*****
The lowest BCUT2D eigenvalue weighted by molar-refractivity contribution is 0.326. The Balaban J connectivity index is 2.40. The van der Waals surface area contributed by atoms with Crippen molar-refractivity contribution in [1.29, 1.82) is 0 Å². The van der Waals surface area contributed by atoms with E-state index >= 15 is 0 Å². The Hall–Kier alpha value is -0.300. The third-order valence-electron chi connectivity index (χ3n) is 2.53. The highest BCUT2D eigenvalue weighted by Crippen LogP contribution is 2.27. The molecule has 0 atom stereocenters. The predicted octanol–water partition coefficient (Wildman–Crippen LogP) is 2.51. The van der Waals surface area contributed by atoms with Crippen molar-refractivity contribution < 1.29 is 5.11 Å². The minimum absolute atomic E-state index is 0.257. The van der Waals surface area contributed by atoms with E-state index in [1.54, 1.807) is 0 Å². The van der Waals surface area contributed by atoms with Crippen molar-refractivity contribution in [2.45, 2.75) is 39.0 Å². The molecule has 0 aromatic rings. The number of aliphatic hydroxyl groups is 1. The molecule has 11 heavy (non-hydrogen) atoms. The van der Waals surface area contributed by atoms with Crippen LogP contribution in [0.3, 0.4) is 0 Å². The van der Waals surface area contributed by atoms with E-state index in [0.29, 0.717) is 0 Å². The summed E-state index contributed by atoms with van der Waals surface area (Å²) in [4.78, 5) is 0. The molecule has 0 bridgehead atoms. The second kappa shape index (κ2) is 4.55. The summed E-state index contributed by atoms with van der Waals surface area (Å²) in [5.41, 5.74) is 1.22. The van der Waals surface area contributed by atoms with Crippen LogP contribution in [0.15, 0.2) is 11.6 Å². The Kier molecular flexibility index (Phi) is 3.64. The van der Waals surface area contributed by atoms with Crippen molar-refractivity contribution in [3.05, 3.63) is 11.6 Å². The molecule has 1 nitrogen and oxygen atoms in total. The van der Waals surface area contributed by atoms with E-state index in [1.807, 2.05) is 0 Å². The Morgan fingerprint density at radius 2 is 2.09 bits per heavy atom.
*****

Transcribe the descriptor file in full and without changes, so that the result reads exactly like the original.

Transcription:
The lowest BCUT2D eigenvalue weighted by molar-refractivity contribution is 0.326. The Balaban J connectivity index is 2.40. The van der Waals surface area contributed by atoms with Crippen molar-refractivity contribution in [1.29, 1.82) is 0 Å². The van der Waals surface area contributed by atoms with E-state index >= 15 is 0 Å². The Hall–Kier alpha value is -0.300. The third-order valence-electron chi connectivity index (χ3n) is 2.53. The highest BCUT2D eigenvalue weighted by Crippen LogP contribution is 2.27. The molecule has 0 atom stereocenters. The predicted octanol–water partition coefficient (Wildman–Crippen LogP) is 2.51. The van der Waals surface area contributed by atoms with Crippen molar-refractivity contribution < 1.29 is 5.11 Å². The minimum absolute atomic E-state index is 0.257. The van der Waals surface area contributed by atoms with E-state index in [1.54, 1.807) is 0 Å². The van der Waals surface area contributed by atoms with Crippen molar-refractivity contribution in [2.45, 2.75) is 39.0 Å². The molecule has 0 aromatic rings. The number of aliphatic hydroxyl groups is 1. The molecule has 11 heavy (non-hydrogen) atoms. The van der Waals surface area contributed by atoms with Crippen LogP contribution in [0.3, 0.4) is 0 Å². The van der Waals surface area contributed by atoms with E-state index in [0.29, 0.717) is 0 Å². The summed E-state index contributed by atoms with van der Waals surface area (Å²) in [4.78, 5) is 0. The molecule has 0 bridgehead atoms. The second kappa shape index (κ2) is 4.55. The summed E-state index contributed by atoms with van der Waals surface area (Å²) in [5.41, 5.74) is 1.22. The van der Waals surface area contributed by atoms with Crippen LogP contribution in [0.15, 0.2) is 11.6 Å². The Kier molecular flexibility index (Phi) is 3.64. The van der Waals surface area contributed by atoms with Crippen molar-refractivity contribution in [3.05, 3.63) is 11.6 Å². The molecule has 1 nitrogen and oxygen atoms in total. The van der Waals surface area contributed by atoms with E-state index in [1.807, 2.05) is 0 Å². The Morgan fingerprint density at radius 2 is 2.09 bits per heavy atom.